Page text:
For his only appearance at this summer's Blossom Music Festival, Franz Welser-Möst chose an orchestra-only program, with standards by Beethoven and Bartók, plus a scintillating performance of a suite drawn from Thomas Adès' satirical opera Powder Her Face. It was a perfect evening to visit The Cleveland Orchestra's rural home venue located in a forest area between Cleveland and Akron, adjacent to the Cuyahoga National Forest, northeast Ohio's own national park. Several times during the concert the audience was reminded how close to urban centers Blossom is, notably with several freight trains blowing their whistles in the distance, but very audibly, during the performance.

Franz Welser-Möst © Roger Mastroianni
Franz Welser-Möst
© Roger Mastroianni

Thomas Adès' Powder Her Face created a sensation in its depiction of the sexual escapades leading to the scandalous divorce trial of Margaret, Duchess of Argyll. The chamber opera has a cast of three, in addition to the Duchess, and a small orchestra. In 2007, as a commission from the Aldeburgh Festival, the Philharmonia Orchestra and The Cleveland Orchestra, Adès made full-orchestra arrangements of three movements from the opera. Welser-Möst and The Cleveland Orchestra gave the US première in 2008.

All three movements are the musical equivalents of looking at oneself in a wavy funhouse mirror – recognizable, but oddly out-of-kilter. The Overture is an over-the-top tango, with distorted swoops and glissandos, the ensemble seemingly not quite in sync. It is as if the entire orchestra is slightly drunk, but still determined to play their parts anyway, in tempos of their own choosing. The second movement Waltz begins delicately, with pizzicato strings, surreal but not as blowsy as the Overture. Complexity is added as the music is developed, with little "squeals" in the winds from time to time. At the end, the music vanishes. The Finale returns to the tango music heard earlier, with further development, interrupted by madcap interludes. Welser-Möst caught the nuances of this hilarious but musically complex suite. Conductor and Orchestra made surrealism sound natural and relaxed. It was a piece worthy of revival, especially in the relaxed summer setting.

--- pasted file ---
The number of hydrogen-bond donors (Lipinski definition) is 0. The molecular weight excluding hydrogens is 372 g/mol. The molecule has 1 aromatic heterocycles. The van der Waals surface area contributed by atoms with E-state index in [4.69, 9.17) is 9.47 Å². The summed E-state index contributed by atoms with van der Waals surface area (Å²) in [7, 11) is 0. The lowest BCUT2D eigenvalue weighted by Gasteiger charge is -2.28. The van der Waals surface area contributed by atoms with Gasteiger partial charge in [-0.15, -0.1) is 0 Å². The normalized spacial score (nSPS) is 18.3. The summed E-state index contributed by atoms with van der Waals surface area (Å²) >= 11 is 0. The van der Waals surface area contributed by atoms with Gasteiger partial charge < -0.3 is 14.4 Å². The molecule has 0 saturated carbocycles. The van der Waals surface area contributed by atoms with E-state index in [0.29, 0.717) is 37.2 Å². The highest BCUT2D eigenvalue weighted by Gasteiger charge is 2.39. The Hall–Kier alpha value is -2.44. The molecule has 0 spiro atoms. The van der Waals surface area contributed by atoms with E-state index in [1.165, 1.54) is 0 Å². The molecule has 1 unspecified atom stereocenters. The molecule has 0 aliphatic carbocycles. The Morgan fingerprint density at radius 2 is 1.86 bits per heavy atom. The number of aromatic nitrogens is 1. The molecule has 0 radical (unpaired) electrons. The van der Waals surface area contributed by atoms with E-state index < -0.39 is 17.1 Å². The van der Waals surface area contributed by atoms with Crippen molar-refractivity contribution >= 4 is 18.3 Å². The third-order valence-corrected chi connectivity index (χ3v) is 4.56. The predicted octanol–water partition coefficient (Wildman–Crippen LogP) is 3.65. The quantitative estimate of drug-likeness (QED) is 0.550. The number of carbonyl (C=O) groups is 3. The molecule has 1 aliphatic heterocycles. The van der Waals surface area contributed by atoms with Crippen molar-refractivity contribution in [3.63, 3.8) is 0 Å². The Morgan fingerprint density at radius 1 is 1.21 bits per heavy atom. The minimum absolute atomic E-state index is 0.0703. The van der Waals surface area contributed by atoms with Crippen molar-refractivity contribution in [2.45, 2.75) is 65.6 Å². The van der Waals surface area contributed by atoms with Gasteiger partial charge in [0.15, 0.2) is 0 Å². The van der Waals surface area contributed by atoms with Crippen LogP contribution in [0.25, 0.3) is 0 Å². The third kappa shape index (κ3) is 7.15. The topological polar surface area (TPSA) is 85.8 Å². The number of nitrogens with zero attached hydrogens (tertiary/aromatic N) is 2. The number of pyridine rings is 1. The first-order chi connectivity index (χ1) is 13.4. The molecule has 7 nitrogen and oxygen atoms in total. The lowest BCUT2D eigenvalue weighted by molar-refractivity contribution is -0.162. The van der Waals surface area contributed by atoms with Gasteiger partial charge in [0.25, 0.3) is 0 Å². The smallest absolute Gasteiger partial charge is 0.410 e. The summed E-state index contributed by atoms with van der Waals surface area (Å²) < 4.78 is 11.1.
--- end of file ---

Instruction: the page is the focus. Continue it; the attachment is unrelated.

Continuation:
Béla Bartók's Music for Strings, Percussion and Celesta was an abrupt and austere change from the lightheartedness of the Adès work. Bartók's four-movement suite from 1936 is one of the masterpieces of 20th-century orchestral music, and The Cleveland Orchestra gave it an affecting performance. The opening fugue was silky-smooth in the string legato, with its eventual textural density. The shimmering celesta arpeggios at the end of the movement were chilling, as if portending danger. The second movement Allegro was a dialogue between the divided string sections into two orchestras, with piano and celesta interjections. There were sharp string pizzicatos, sometimes reinforced by strokes on the xylophone. There were moments of whimsy along the way. The Adagio is one of Bartók's most vivid evocations of "night music" in which the sounds of the night are incorporated into the musical structure, alongside a modal folk song in the violins. The fourth movement reflected most clearly Bartók's interest in central and Eastern European folk songs. The rhythms of the movement were in irregular meters, but sometimes with hints of the music from the first movement. Despite the train whistles breaking the mood, this was a top-notch performance of precision, sense of rhythmic pulse and direction without seeming driven.

The concert after intermission was devoted to Beethoven's "heroic" Symphony no. 3 in E flat major. This was a concise and compact performance (if such a description can be made of a work of this scope). Under Welser-Möst's direction, the first movement was restless and urgent, on the edge of seeming rushed, but never quite crossing the line. The funeral march was especially notable for the precision of articulation in the winds, and the dignity of the entire ensemble. The emphasis in the third movement scherzo was in explosive dynamic contrasts. With only the briefest pause between movements, Welser-Möst launched into the last movement, which was truly heroic in scale, bringing to a close a concert that showed The Cleveland Orchestra at its virtuosic best.

At the concert's conclusion there was a lavish fireworks display above the grounds of the Blossom Music Center, with enough explosions to match Beethoven's heroic depictions.

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